Toronto - The Human Rights Tribunal of Ontario has awarded Rawle Maynard $40,000 after the Toronto man was found to have been racially profiled by a Toronto Police Service officer.
I am here today on behalf of the Ontario Human Rights Commission to indicate our general support for this proposed legislation.Let there be no doubt. Bullying is a critical human rights matter. Ontario’s Human Rights Code is Ontario’s highest law. All schools, including public, Catholic and private, have a legal duty to provide students with an educational environment free from harassment and other forms of discrimination because of their race, ancestry, place of origin, colour, ethnic origin, citizenship, creed, sexual orientation, age, marital status, family status or disability and sex including gender identity.
Ontario’s Human Rights Code is Ontario’s highest law. All schools, including public, Catholic and private, have a legal duty to provide students with an educational environment free from harassment and other forms of discrimination because of their race, ancestry, place of origin, colour, ethnic origin, citizenship, creed, sexual orientation, age, marital status, family status or disability and sex including gender identity. Bullying is a form of harassment within the meaning of the Code.
Toronto - A settlement between the Ottawa Police Services Board and the Ontario Human Rights Commission (OHRC) means Ottawa Police Services (OPS) will begin to collect race-based data on traffic stops by OPS officers.
Toronto - A report on first year activities undertaken as part of joint Project Charter with the Ontario Human Rights Commission (OHRC) was released today by the Windsor Police Service (WPS), the Windsor Police Services Board (WPSB) and the Ontario Police College (OPC).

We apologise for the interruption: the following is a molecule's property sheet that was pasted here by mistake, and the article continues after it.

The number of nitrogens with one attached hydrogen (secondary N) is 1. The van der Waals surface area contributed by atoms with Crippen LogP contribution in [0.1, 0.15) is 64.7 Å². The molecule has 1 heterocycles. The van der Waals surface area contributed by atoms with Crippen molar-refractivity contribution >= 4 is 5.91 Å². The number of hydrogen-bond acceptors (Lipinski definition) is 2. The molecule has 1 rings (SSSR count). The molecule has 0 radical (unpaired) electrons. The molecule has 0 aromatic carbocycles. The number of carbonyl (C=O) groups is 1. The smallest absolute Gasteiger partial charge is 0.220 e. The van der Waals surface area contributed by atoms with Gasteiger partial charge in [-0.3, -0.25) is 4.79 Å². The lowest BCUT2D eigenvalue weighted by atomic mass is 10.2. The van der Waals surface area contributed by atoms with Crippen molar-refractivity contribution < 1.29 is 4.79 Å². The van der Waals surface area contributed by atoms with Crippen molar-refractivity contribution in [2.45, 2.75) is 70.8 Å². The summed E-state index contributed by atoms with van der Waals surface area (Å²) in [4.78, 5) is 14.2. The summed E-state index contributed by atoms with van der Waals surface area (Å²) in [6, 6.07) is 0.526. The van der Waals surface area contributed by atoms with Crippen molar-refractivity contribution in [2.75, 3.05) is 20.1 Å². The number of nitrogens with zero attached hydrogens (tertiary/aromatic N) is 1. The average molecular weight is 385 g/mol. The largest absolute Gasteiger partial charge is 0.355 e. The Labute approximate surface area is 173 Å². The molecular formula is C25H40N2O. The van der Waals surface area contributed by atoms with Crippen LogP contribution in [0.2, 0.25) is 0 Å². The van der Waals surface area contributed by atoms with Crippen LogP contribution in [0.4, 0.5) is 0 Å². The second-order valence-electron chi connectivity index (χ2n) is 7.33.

Kingston - Attorney General John Gerretsen today joined Barbara Hall, Chief Commissioner of the Ontario Human Rights Commission, to launch In the zone: Housing, human rights and municipal planning. The guide offers municipalities information about their legal obligations, and about the tools and best practices they can apply to connect human rights and housing when making zoning and planning decisions.
2012 - The Ontario Human Rights Code (the Code) provides for equal rights and opportunities, and freedom from discrimination. The Code recognizes the dignity and worth of every person in Ontario. It applies to the areas of employment, housing, facilities and services, contracts, and membership in unions, trade or vocational associations. Under the Code, every person has the right to be free from racial discrimination and harassment.
The Ontario Human Rights Commission and the Ontario Ministry of Education have finalized a settlement of a human rights complaint initiated by the Commission against the Ministry and the Toronto District School Board (TDSB) in July 2005. A settlement was reached separately with the TDSB in November 2005.
The OHRC provides tools and approaches that individuals, organizations and sectors across Ontario can use in their own efforts to advance human rights. But the need to understand human rights extends beyond employers and the provincial government. Local governments make decisions on issues ranging from child care to public transit – in fact, they provide many of the direct services in our communities. The rules they set and the services they provide can have a major impact on human rights.
2015 - The Ontario Human Rights Code is a provincial law that gives everybody the right to be free from discrimination in five parts of society – called social areas – based on one or more grounds. The five social areas are: employment, housing, services and facilities (such as education, health care, police, government, shops or restaurants), unions and vocational associations, and contracts or agreements.